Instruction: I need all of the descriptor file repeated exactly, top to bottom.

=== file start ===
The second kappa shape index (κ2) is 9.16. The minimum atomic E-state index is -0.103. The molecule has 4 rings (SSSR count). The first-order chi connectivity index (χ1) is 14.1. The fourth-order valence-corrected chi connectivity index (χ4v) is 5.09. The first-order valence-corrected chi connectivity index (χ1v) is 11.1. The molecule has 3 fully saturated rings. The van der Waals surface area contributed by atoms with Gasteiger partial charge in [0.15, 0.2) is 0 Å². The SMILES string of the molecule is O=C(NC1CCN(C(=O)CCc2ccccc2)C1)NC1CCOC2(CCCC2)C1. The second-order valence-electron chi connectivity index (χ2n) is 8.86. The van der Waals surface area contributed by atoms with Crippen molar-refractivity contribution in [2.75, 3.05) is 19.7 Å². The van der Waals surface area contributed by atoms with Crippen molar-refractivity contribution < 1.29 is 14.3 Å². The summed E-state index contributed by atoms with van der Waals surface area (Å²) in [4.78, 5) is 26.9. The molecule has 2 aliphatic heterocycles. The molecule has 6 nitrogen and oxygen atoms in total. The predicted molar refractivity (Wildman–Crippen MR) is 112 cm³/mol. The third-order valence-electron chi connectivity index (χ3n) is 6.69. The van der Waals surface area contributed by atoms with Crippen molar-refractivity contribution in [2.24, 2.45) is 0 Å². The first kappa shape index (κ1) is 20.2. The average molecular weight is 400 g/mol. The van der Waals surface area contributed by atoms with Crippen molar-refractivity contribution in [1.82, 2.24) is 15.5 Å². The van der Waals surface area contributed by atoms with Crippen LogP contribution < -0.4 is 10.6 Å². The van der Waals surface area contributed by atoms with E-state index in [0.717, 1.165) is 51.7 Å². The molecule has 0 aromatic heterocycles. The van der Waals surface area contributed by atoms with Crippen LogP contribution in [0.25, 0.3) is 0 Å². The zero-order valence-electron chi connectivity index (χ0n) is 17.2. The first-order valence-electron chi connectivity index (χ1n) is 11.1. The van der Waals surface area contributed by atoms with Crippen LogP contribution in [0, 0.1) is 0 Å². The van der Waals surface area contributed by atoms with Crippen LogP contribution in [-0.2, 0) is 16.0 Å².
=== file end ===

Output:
The second kappa shape index (κ2) is 9.16. The minimum atomic E-state index is -0.103. The molecule has 4 rings (SSSR count). The first-order chi connectivity index (χ1) is 14.1. The fourth-order valence-corrected chi connectivity index (χ4v) is 5.09. The first-order valence-corrected chi connectivity index (χ1v) is 11.1. The molecule has 3 fully saturated rings. The van der Waals surface area contributed by atoms with Gasteiger partial charge in [0.15, 0.2) is 0 Å². The SMILES string of the molecule is O=C(NC1CCN(C(=O)CCc2ccccc2)C1)NC1CCOC2(CCCC2)C1. The second-order valence-electron chi connectivity index (χ2n) is 8.86. The van der Waals surface area contributed by atoms with Crippen molar-refractivity contribution in [2.75, 3.05) is 19.7 Å². The van der Waals surface area contributed by atoms with Crippen molar-refractivity contribution < 1.29 is 14.3 Å². The summed E-state index contributed by atoms with van der Waals surface area (Å²) in [4.78, 5) is 26.9. The molecule has 2 aliphatic heterocycles. The molecule has 6 nitrogen and oxygen atoms in total. The predicted molar refractivity (Wildman–Crippen MR) is 112 cm³/mol. The third-order valence-electron chi connectivity index (χ3n) is 6.69. The van der Waals surface area contributed by atoms with Crippen molar-refractivity contribution in [2.24, 2.45) is 0 Å². The first kappa shape index (κ1) is 20.2. The average molecular weight is 400 g/mol. The van der Waals surface area contributed by atoms with Crippen molar-refractivity contribution in [1.82, 2.24) is 15.5 Å². The van der Waals surface area contributed by atoms with Crippen LogP contribution < -0.4 is 10.6 Å². The van der Waals surface area contributed by atoms with E-state index in [0.717, 1.165) is 51.7 Å². The molecule has 0 aromatic heterocycles. The van der Waals surface area contributed by atoms with Crippen LogP contribution in [0.25, 0.3) is 0 Å². The zero-order valence-electron chi connectivity index (χ0n) is 17.2. The first-order valence-electron chi connectivity index (χ1n) is 11.1. The van der Waals surface area contributed by atoms with Crippen LogP contribution in [0, 0.1) is 0 Å². The van der Waals surface area contributed by atoms with Crippen LogP contribution in [-0.2, 0) is 16.0 Å².